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Mood variability: a study of four groups
Am J Psychiatry 1991;148:1505-1511.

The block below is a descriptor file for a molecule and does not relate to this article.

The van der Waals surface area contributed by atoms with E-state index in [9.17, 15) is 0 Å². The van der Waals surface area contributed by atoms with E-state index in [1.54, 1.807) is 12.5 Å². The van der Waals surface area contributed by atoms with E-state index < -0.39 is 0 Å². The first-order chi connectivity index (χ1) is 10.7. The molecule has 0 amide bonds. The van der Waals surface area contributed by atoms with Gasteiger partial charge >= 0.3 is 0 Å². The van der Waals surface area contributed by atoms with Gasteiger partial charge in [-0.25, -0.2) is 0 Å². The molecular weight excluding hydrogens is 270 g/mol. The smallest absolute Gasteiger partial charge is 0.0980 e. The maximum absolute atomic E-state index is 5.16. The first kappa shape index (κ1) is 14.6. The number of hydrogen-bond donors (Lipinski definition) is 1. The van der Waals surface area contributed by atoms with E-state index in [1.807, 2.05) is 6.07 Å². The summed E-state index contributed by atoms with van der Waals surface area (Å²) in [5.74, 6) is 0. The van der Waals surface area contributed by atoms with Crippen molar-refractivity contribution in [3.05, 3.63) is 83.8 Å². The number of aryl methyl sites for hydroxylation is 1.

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OBJECTIVE: The authors' goal was to determine whether self-rated patterns of mood regulation differed among patients with major depression, patients with borderline personality disorder, patients with premenstrual syndrome (PMS), and normal subjects. METHOD: Fourteen days of morning and evening mood self-ratings on a visual analog scale were analyzed for 65 female subjects (10 with major depression, 16 with borderline personality disorder, 15 with PMS, and 24 without psychiatric diagnoses). For each individual, the mean and standard deviation of morning and evening ratings, the mean absolute change in mood from one day to the next, and the change from morning to evening were determined. RESULTS: The four groups differed significantly on every measure of mood and mood variability except diurnal variation. As expected, the group with major depression had the lowest global ratings and a low degree of variability. The group with borderline personality disorder was less depressed than the group with major depression and showed a high degree of mood variability. Autocorrelation analysis suggested that mood ratings in borderline personality disorder vary randomly from one day to the next. The mood variability over the 14 days of the patients with PMS was significantly greater than that of normal subjects. CONCLUSIONS: The visual analog scale can capture patterns of mood and mood variability thought to be typical of these diagnostic groups. Mood disorders differ not only in the degree of abnormal mood but also in the pattern of mood variability, suggesting that mechanisms regulating mood stability may differ from those regulating overall mood state.

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